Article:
Examples: Many companies’ critical customers are fairly simple. For example, Shopify’s critical customer is the incremental e-commerce business. Salesforce’s critical customer is the incremental sales division. The critical customer can get hazier with multiple constituents, like a marketplace or user-generated content network. For marketplaces with a single SKU, or where the customer does not actively choose the supplier (Uber), their critical customer is the demand side. For marketplaces with multiple SKUs, or where the customer engages in active choice (AirBnB), their critical customer is the supply side. All user-generated content networks’ critical customer is the content creator.

10X is hard to come by through a single optimization (i.e., a 10X more delicious apple). It is typically achieved by a combination of vectors that multiply together (i.e., 5X cheaper, 2X better = 10X). This is the basis for the common saying “cheaper *and* better.”

Understanding selling picks and shovels 

An oft-cited phrase in venture capital is that the venture play in an ecosystem is to “sell picks and shovels” (another, less popular phrase is to open a laundry business). This draws on the California gold rush in 1848-9, where the only reliable way to make money amidst the boom in speculation was to offer goods or services to the demand. What is often lost in applying the idiom to a new market or opportunity is more deeply understanding the demand side. This is best understood by the disparity in the answers to the questions:

  • What was the demand for picks and shovels in 1847?
  • What was the demand for picks and shovels in 1849?
  • What was the demand for picks and shovels in 1856?

To perfectly apply the idiom to a new market, the demand for the goods or services must be undergoing an insane amount of explosive growth. It is not merely sufficient to offer goods or services to a pool of demand that is growing at a steady pace, as the invisible hand will likely act in lock step and reduce the addressable opportunity. This rhymes with the question of “Why now?” but examines the same time period through a lens of serviceable demand.

Examples: Many companies cater towards a specific generation, be it baby boomers, millennials, or Gen-Z. Unfortunately, the rate of aging of a population is simply not fast enough to warrant explosive growth. More poignantly, there are many companies in the “deathcare” space, aiming to meet demand for end-of-life services. Short of some cataclysmic disease or natural disaster, the death rate of any population simply will not undergo anywhere near the same kind of growth rate that “gold prospectors” did in the 1840s. A true venture scale company cannot be dependent on “time to pass” to naturally deliver it customers.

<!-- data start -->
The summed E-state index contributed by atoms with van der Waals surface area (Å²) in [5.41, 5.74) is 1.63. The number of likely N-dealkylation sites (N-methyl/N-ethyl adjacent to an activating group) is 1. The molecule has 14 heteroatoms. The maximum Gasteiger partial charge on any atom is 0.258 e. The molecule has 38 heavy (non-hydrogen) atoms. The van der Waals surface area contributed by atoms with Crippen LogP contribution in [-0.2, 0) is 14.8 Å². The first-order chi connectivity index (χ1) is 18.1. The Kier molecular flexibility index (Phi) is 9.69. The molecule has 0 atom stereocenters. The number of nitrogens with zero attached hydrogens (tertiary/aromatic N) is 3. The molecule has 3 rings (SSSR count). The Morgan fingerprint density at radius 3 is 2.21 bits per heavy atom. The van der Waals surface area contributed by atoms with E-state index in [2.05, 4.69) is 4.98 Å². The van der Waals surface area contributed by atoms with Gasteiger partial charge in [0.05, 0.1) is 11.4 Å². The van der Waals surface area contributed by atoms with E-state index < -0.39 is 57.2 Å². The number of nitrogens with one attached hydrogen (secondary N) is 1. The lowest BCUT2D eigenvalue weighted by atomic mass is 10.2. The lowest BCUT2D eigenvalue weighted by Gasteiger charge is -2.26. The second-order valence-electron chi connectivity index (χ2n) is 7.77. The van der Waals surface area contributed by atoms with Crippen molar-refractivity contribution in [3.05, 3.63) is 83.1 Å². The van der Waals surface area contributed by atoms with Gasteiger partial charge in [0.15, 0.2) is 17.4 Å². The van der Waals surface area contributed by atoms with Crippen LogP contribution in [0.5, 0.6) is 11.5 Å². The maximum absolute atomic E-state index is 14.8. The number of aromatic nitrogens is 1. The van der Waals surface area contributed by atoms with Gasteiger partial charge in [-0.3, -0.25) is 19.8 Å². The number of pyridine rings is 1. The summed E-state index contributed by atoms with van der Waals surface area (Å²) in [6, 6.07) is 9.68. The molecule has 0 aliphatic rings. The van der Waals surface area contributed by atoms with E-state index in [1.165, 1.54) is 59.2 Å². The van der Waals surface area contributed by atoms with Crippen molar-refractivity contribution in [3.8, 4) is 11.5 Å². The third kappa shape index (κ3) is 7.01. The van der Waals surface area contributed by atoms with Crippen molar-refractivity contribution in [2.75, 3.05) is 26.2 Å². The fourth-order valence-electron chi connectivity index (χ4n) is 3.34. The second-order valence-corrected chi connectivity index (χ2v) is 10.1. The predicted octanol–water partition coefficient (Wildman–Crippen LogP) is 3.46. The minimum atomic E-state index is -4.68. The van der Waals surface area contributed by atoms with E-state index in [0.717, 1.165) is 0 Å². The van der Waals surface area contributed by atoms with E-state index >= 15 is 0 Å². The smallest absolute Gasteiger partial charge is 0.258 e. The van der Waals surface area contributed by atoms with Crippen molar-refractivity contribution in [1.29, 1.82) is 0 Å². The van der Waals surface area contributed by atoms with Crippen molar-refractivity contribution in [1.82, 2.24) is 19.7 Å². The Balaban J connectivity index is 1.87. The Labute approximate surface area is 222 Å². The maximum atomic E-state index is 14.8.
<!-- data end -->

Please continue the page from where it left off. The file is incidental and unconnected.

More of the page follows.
A contemporary example of this would be Robinhood, whose business model, payment for order flow, is indexed towards the number of people who identify as retail investors. By dropping the cost of trading to zero, Robinhood ushered in a new wave of demand and capitalized on serving it.

First order irrational, second order rational

An effective strategy to unlock potential energy in what may seem to be a calcified ecosystem is to do something that the existing, entrenched players deem to be completely irrational. The conceit in this strategy is that while the behavior may seem irrational at the first-order level, it is rational at the second-order level and often leads to a market leading position if not monopoly.

Examples: Credit Karma is a perfect example of this strategy. When it was founded, the credit bureaus all made very good money by charging for credit reports. Whether by corroboration or complacency, Equifax, Transunion, and Experian neglected to rock the boat and were content in their business model of clipping coupons from customers paying to access their credit reports. By offering credit reports for free, Credit Karma employed a strategy that on face value seemed entirely irrational to the credit bureaus—why ruin a good thing? But Credit Karma was after a much more lucrative pot of gold—financial referrals. Banks and credit cards would pay hand over fist for new customers, and Credit Karma had them in spades because of its strategy. This was the second-order optimization the company was playing for—and it worked beautifully.

Non-P&L operational leverage

A powerful dynamic that leads to steep growth is when a company benefits from contributed work product by non-employees. In question form, this translates to: “How many man-hours of work do you get that you don’t pay for?” This applies widely across categories of work and leads to a dramatically compounding effect over time.

Examples: Most communities are great examples of this. Developer communities help each other troubleshoot, leading to valuable CX (customer experience) leverage.